St. Augustine Prep's Isaiah Morton answered doubters with his play
St. Augustine Prep’s Isaiah Morton puts up a shot during the Hermits’ game against Holy Spirit this season. Morton averaged 21.2 points per game this season.

Questions hounded Isaiah Morton with each basket, dribble and pass he made at St. Augustine Prep.

Friends and family from New York City wondered if southern New Jersey was the right place for Morton to develop his basketball talent.

Local fans wondered if Morton would ever be anything more than a player who just wowed crowds with acrobatic layups and NBA-range 3-pointers.

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The 5-foot-8 Morton answered all the questions.

Not with his 2,289 career points but with a state championship.

The senior guard led the Hermits to the state Non-Public A title and the Cape-Atlantic League championship. He is The Press Player of the Year and will attend Marist College on a Division I scholarship.

"We proved a lot of people wrong," Morton said. "Going to St. Augustine was a great decision for me, education-wise and basketball-wise."

Morton grew up in the Coney Island section of Brooklyn. His family became close friends with the families of NBA players Stephon Marbury and Sebastian Telfair.

Just before Morton's eighth-grade year, his father, Omar, moved a church the family runs to southern New Jersey. The Mortons settled in Williamstown and then moved to Vineland for Isaiah's freshman year. Kingdom Manna International Church, Omar's church, is located in Vineland.

He arrived at St. Augustine with the reputation of being a basketball prodigy. YouTube videos show him at an early age dazzling playground crowds with his ball-handling skills.

A four-year starter, Morton made plenty of flashy plays as a freshman and sophomore, but the Hermits struggled for victories in big games.

Morton began to show he would be much more than just an individual success as a junior when he led St. Augustine to the South Jersey Non-Public A final.

The Hermits were the top seed in this year's South Jersey Non-Public A bracket. Anything less than a sectional championship and the season would have been a disappointment.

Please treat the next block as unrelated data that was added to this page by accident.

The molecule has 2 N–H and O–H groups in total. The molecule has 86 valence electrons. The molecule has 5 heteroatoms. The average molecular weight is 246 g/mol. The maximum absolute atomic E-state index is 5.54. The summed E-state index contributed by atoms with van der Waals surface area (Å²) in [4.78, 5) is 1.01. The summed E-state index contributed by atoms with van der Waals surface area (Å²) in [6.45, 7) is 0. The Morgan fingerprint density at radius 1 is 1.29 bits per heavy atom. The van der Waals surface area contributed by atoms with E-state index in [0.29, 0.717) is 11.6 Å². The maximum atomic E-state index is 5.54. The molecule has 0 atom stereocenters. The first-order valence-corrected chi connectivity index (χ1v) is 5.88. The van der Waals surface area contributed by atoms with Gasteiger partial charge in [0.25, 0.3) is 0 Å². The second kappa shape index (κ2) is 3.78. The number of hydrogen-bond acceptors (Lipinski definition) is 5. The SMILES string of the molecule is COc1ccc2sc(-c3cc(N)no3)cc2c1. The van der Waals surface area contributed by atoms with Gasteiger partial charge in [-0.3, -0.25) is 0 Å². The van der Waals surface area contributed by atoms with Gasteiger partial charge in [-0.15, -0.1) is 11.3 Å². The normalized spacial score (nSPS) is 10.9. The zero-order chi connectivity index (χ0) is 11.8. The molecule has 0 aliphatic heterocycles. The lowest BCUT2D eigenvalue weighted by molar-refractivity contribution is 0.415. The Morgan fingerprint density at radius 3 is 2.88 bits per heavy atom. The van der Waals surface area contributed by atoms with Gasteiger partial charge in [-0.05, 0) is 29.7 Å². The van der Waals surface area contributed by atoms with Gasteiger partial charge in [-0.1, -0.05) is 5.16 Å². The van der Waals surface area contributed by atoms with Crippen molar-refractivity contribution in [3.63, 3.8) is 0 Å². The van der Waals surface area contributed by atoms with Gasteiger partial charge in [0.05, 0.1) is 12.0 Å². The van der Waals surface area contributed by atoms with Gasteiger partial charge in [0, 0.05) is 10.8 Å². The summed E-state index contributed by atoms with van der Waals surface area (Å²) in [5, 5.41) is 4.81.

Morton helped St. Augustine come away with more than what was expected.

His performance in the South Jersey and state title games showed his evolution as a player.

Morton did not score in the first quarter of the South Jersey title game against rival Holy Spirit. As a freshman and sophomore, he would have forced shots.

As a senior, he stayed patient and when St. Augustine fell behind by five points in the third quarter, Morton sparked a Hermits comeback.

He scored 15 of St. Augustine's last 24 points as the Hermits won 56-49.

In the state title game, he scored 30 points and his 3-pointer with 2 minutes, 56 seconds left clinched the 71-60 victory over Seton Hall Prep.

Morton and his teammates are the fourth St. Augustine basketball team to win a state title.

His individual statistics rank among the best ever by a local player. Only Bill Robinson of Atlantic Christian (2,695 points), LaMarr Greer of Middle Township (2,637 points), Reggie Miller of Pleasantville (2,505 career points) have more career points than Morton.

St. Augustine's state championship gave Morton's individual accomplishments even more credibility. He was at his best in state tournament games. Morton averaged 24.4 points in St. Augustine's nine state tournament games the past two seasons.

"He's taken us on his back," Rodio said. "He's been one of those kids who's refused to lose and the other kids responded to that."

Rodio stood behind his basketball convictions this season.

Rodio insisted the Hermits could win by playing 10 to 12 players a game.

He insisted Hermits seniors Morton and forward Charlie Monaghan would develop into the type of players capable of leading a team to a state championship.

Several fans doubted St. Augustine and Rodio, but the Hermits proved their coach right with a state Non-Public A title.

Rodio is The Press Coach of the Year. He led the Hermits to a 28-3 record to improve his career record to 736-208.

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